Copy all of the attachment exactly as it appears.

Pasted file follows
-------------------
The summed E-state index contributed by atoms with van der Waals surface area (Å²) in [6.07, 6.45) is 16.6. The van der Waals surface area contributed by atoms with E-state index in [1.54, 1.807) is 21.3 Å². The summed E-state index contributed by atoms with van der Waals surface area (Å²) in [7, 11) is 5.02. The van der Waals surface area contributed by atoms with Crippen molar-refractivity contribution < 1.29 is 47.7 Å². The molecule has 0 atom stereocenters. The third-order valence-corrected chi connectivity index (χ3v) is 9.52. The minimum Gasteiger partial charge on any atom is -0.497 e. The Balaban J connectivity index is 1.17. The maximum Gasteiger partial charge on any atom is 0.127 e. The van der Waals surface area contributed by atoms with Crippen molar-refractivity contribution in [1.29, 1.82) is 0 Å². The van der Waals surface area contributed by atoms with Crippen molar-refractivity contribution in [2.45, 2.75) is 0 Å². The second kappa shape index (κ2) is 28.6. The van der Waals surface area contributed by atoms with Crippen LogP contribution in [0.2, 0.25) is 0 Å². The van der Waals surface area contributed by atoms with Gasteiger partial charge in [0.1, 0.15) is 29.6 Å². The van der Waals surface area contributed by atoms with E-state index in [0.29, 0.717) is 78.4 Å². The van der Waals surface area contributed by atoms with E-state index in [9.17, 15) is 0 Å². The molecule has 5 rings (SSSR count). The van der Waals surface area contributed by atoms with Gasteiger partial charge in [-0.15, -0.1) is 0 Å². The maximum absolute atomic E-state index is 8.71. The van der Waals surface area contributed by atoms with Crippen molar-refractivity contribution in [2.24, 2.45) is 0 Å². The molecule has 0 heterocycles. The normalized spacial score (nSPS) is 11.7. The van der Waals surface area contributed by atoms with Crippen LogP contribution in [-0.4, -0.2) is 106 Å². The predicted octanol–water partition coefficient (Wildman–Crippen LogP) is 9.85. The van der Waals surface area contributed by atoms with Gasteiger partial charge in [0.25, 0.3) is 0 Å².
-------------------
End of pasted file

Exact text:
The summed E-state index contributed by atoms with van der Waals surface area (Å²) in [6.07, 6.45) is 16.6. The van der Waals surface area contributed by atoms with E-state index in [1.54, 1.807) is 21.3 Å². The summed E-state index contributed by atoms with van der Waals surface area (Å²) in [7, 11) is 5.02. The van der Waals surface area contributed by atoms with Crippen molar-refractivity contribution < 1.29 is 47.7 Å². The molecule has 0 atom stereocenters. The third-order valence-corrected chi connectivity index (χ3v) is 9.52. The minimum Gasteiger partial charge on any atom is -0.497 e. The Balaban J connectivity index is 1.17. The maximum Gasteiger partial charge on any atom is 0.127 e. The van der Waals surface area contributed by atoms with Crippen molar-refractivity contribution in [1.29, 1.82) is 0 Å². The van der Waals surface area contributed by atoms with Crippen molar-refractivity contribution in [2.45, 2.75) is 0 Å². The second kappa shape index (κ2) is 28.6. The van der Waals surface area contributed by atoms with Crippen LogP contribution in [0.2, 0.25) is 0 Å². The van der Waals surface area contributed by atoms with Gasteiger partial charge in [0.1, 0.15) is 29.6 Å². The van der Waals surface area contributed by atoms with E-state index in [0.29, 0.717) is 78.4 Å². The van der Waals surface area contributed by atoms with E-state index in [9.17, 15) is 0 Å². The molecule has 5 rings (SSSR count). The van der Waals surface area contributed by atoms with Gasteiger partial charge in [-0.15, -0.1) is 0 Å². The maximum absolute atomic E-state index is 8.71. The van der Waals surface area contributed by atoms with Crippen molar-refractivity contribution in [2.24, 2.45) is 0 Å². The molecule has 0 heterocycles. The normalized spacial score (nSPS) is 11.7. The van der Waals surface area contributed by atoms with Crippen LogP contribution in [-0.4, -0.2) is 106 Å². The predicted octanol–water partition coefficient (Wildman–Crippen LogP) is 9.85. The van der Waals surface area contributed by atoms with Gasteiger partial charge in [0.25, 0.3) is 0 Å².